"Marianne" and "Byker Hill" both come from one of Philip Wilby's most famous choral works, his arrangement of Three North Country Folk Songs. A Yorkshireman born in 1949, Wilby has crafted an impressive international career as a composer, performer and teacher. His hauntingly beautiful "Marianne" expresses the heartfelt longing of lovers kept distant by the sea. In contrast, "Byker Hill" is a rhythmic, coal-hauling song, not unlike the sailors' chanteys, that spurred England's miners as they drove their bodies in tandem to complete their arduous work.


"Down to the River to Pray" is an Appalachian baptismal hymn popularized in the movie O Brother Where Art Thou? by Grammy winner Alison Krauss. To accentuate the simplistic beauty of the melody, the piece begins with a solo voice. It soon expands to two voices, then three and eventually to the full ensemble, including acoustic piano and upright bass.


Eric Thiman's "Go Lovely Rose" sets Edmund Waller's poem with opening thematic material that returns at the appropriate verses, keeping the unifying textual context of the poem intact.


A challenging work and concert showstopper, "Great Day" is a shining example of the enormous renaissance made by the Negro spiritual over the past decade. Warren Martin utilizes syncopated rhythm and heavy canonic writing to create the high energy of the song.


Serving in the U.S. Army as an oboist, soprano saxophonist and instructor, Australian born Percy Grainger arranged no less than 90 British and Australian folk songs for various instruments. Known for his sudden syncopated accents and clashing harmonies, his folk works maintain their proper lilt and character despite complexity in composition. "I'm Seventeen Come Sunday" is a dialogue between two young lovers as they make their way through the town, including sneaking past the girl's mother's open window!


The waltz, with its lilting rhythm of 3/4 time, has long been associated with romance. But what is a composer to do when the couple's past reveals differing intents? Robert Birge uses their bittersweet memories to set the tone for this charming pastiche of a waltz surrounding a section in a different meter, giving additional meaning to the title, "Time After Time."


Samuel Barber took his time before writing an opera; but it was worth the wait. Vanessa, composed when he was well into his forties, premiered at the Metropolitan Opera in 1958, garnering both international praise and the Pulitzer Prize for musical composition. "Under the Willow Tree" is Barber's own choral setting of a ländler that he used in varying forms throughout the opera. It begins with the Old Doctor, sung here by PO1 Michael A. Webb, and continues with the full chorus conveying the wild, dramatic peaks and valleys of Vanessa.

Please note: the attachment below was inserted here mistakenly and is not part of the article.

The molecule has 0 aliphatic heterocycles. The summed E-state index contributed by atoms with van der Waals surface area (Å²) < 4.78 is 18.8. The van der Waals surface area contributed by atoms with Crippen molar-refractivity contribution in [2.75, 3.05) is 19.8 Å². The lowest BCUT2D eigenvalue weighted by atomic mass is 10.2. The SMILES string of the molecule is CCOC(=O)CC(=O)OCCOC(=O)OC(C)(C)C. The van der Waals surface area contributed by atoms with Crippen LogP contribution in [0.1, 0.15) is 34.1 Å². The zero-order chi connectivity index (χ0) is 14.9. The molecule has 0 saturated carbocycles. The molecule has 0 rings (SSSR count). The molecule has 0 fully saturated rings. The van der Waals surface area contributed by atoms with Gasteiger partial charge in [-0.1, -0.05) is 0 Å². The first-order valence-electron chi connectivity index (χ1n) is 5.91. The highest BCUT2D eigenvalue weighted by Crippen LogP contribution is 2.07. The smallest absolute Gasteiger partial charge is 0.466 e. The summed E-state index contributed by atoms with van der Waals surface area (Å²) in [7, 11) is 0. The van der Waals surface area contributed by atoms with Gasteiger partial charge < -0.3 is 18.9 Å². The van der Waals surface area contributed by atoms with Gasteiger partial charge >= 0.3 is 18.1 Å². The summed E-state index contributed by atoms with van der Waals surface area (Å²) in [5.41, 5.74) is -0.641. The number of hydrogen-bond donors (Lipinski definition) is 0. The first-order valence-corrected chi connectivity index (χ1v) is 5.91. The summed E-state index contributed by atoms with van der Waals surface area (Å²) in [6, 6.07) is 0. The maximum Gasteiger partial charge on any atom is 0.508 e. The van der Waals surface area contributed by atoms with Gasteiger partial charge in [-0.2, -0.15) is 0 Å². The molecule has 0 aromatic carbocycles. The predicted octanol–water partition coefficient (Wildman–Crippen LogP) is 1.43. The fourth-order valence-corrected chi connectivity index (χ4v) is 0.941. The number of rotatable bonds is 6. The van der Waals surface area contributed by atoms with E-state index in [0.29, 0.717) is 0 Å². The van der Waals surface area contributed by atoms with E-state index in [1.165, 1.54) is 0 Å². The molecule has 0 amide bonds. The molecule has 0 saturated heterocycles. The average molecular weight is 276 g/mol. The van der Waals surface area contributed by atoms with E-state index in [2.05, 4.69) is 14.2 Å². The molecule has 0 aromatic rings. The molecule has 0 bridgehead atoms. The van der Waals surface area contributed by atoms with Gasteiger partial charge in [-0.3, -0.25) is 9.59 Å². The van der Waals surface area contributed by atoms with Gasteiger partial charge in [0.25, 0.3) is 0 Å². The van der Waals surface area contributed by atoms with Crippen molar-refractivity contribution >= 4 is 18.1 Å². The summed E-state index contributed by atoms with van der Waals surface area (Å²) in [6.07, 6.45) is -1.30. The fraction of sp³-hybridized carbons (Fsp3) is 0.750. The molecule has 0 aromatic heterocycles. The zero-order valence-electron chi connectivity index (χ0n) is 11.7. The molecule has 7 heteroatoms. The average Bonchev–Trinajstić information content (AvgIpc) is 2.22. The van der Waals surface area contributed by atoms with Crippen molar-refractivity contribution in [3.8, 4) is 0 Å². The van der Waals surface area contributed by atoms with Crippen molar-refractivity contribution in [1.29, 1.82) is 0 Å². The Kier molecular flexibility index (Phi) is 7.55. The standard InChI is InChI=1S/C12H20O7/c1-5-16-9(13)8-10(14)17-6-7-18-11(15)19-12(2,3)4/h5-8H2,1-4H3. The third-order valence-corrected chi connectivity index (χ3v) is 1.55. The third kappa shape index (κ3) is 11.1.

With an opera to his credit, too, Eric Whitacre has earned a meteoric rise to prominence in the choral world with his shimmering tonal painting creating a unique sound canvas. Legal issues prevented the use of Robert Frost's "Stopping by the Woods on a Snowy Evening." Fortunately, Charles Silvestri seamlessly formed the dreamy, winding text for "Sleep." One has to wonder how any other words could possibly match the music any better than these.


Arguably one of the best American singer-songwriters in history, Paul Simon followed the immense success of Simon & Garfunkel with an equally admirable solo career. His critically acclaimed solo album Graceland prominently explored Simon's resurgent interest in African cultures and rhythms. Amidst the politically charged atmosphere of 1986 apartheid, Simon featured South African musicians, none more prominently than Ladysmith Black Mombazo in "Diamonds on the Soles of Her Shoes." Simon expanded his fascination with Brazilian and African rhythms with his subsequent album, Rhythm of the Saints. Speaking directly of a line in "The Coast" and of his increasing collaborative efforts with other musicians, Simon states, "This album even more than Graceland has musicians from several different cultures. West African guitar and Brazilian drums have a historical connection but it's not like there's a lot of West African guitars playing with Brazilian percussionists. So yes it's a family of musicians."


Remembering the daily sacrifices of our servicemen and women around the world, composer Marta Keen gladly agreed to have "Homeward Bound" used in a poignant film depicting military members, their missions and the harsh conditions they must endure before they can return to their loved ones. Jay Althouse believes Keen's piece to be one of the finest he's ever arranged.


Like the Sea Chanters themselves, "My Country 'Tis of Thee" has evolved in how it expresses its patriotic message, but never waivers in its excellence or ability to inspire. Samuel Francis Smith wrote the words while studying at Andover Theological Seminary in 1831. His friend, famed organist and composer Lowell Mason, asked him to provide words to tunes found in some German hymn books, either by translating the German text or in creating his own. Smith was struck by one in particular and wrote his lyrics to it. There is no indication that Smith was even aware that this German music was the same as Britain's "God Save the King." "America" debuted during a children's concert at the Park Street Church in Boston on July 4, 1831, and remains a traditional favorite. The Sea Chanters close Homeward Bound with Kirby Shaw's gospel rendition featuring PO1 Edward Daryl Duff. Its treatment infuses the traditional stateliness with an energy uniquely American -- a fitting way to mark our first 50 years of service to the greatest of nations, the United States of America.